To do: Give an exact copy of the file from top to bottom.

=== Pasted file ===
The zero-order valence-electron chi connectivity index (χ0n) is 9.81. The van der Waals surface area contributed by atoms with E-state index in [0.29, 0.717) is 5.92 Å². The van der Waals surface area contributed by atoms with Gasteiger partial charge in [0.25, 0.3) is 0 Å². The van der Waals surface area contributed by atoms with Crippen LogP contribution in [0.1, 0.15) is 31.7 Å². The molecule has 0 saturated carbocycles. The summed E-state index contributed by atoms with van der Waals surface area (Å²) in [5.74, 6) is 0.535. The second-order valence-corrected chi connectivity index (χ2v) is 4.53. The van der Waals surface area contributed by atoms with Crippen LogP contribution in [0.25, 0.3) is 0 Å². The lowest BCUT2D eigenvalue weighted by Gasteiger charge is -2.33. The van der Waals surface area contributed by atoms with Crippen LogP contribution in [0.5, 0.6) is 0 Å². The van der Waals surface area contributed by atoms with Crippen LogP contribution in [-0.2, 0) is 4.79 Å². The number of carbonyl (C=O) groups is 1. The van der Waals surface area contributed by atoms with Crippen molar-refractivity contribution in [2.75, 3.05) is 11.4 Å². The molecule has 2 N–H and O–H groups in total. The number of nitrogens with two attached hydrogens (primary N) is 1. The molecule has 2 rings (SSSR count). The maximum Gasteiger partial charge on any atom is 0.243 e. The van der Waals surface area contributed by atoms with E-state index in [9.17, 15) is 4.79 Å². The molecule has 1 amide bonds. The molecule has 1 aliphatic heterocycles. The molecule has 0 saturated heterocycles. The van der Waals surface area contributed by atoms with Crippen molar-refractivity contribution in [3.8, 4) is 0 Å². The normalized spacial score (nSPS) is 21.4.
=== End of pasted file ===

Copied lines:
The zero-order valence-electron chi connectivity index (χ0n) is 9.81. The van der Waals surface area contributed by atoms with E-state index in [0.29, 0.717) is 5.92 Å². The van der Waals surface area contributed by atoms with Gasteiger partial charge in [0.25, 0.3) is 0 Å². The van der Waals surface area contributed by atoms with Crippen LogP contribution in [0.1, 0.15) is 31.7 Å². The molecule has 0 saturated carbocycles. The summed E-state index contributed by atoms with van der Waals surface area (Å²) in [5.74, 6) is 0.535. The second-order valence-corrected chi connectivity index (χ2v) is 4.53. The van der Waals surface area contributed by atoms with Crippen LogP contribution in [0.25, 0.3) is 0 Å². The lowest BCUT2D eigenvalue weighted by Gasteiger charge is -2.33. The van der Waals surface area contributed by atoms with Crippen LogP contribution in [0.5, 0.6) is 0 Å². The van der Waals surface area contributed by atoms with Crippen LogP contribution in [-0.2, 0) is 4.79 Å². The number of carbonyl (C=O) groups is 1. The van der Waals surface area contributed by atoms with Crippen molar-refractivity contribution in [2.75, 3.05) is 11.4 Å². The molecule has 2 N–H and O–H groups in total. The number of nitrogens with two attached hydrogens (primary N) is 1. The molecule has 2 rings (SSSR count). The maximum Gasteiger partial charge on any atom is 0.243 e. The van der Waals surface area contributed by atoms with E-state index in [9.17, 15) is 4.79 Å². The molecule has 1 amide bonds. The molecule has 1 aliphatic heterocycles. The molecule has 0 saturated heterocycles. The van der Waals surface area contributed by atoms with Crippen molar-refractivity contribution in [3.8, 4) is 0 Å². The normalized spacial score (nSPS) is 21.4.